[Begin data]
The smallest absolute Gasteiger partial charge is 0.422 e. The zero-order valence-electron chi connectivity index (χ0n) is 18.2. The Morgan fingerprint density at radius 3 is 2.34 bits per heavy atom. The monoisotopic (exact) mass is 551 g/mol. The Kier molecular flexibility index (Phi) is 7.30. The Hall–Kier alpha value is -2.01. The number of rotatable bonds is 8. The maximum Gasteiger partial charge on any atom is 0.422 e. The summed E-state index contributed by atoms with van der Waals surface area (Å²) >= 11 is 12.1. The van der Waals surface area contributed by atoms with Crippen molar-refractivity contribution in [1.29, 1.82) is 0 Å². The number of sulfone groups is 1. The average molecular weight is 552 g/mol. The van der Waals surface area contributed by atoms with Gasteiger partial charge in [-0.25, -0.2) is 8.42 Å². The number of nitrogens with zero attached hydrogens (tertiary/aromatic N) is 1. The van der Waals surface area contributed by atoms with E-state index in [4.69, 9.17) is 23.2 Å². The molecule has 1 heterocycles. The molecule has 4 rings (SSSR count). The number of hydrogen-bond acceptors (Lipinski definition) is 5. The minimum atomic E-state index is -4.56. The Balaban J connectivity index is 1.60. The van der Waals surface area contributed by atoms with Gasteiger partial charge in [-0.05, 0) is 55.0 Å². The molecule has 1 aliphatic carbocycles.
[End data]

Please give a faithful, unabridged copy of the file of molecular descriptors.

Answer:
The smallest absolute Gasteiger partial charge is 0.422 e. The zero-order valence-electron chi connectivity index (χ0n) is 18.2. The Morgan fingerprint density at radius 3 is 2.34 bits per heavy atom. The monoisotopic (exact) mass is 551 g/mol. The Kier molecular flexibility index (Phi) is 7.30. The Hall–Kier alpha value is -2.01. The number of rotatable bonds is 8. The maximum Gasteiger partial charge on any atom is 0.422 e. The summed E-state index contributed by atoms with van der Waals surface area (Å²) >= 11 is 12.1. The van der Waals surface area contributed by atoms with Crippen molar-refractivity contribution in [1.29, 1.82) is 0 Å². The number of sulfone groups is 1. The average molecular weight is 552 g/mol. The van der Waals surface area contributed by atoms with Gasteiger partial charge in [-0.25, -0.2) is 8.42 Å². The number of nitrogens with zero attached hydrogens (tertiary/aromatic N) is 1. The van der Waals surface area contributed by atoms with E-state index in [4.69, 9.17) is 23.2 Å². The molecule has 1 heterocycles. The molecule has 4 rings (SSSR count). The number of hydrogen-bond acceptors (Lipinski definition) is 5. The minimum atomic E-state index is -4.56. The Balaban J connectivity index is 1.60. The van der Waals surface area contributed by atoms with Gasteiger partial charge in [-0.05, 0) is 55.0 Å². The molecule has 1 aliphatic carbocycles.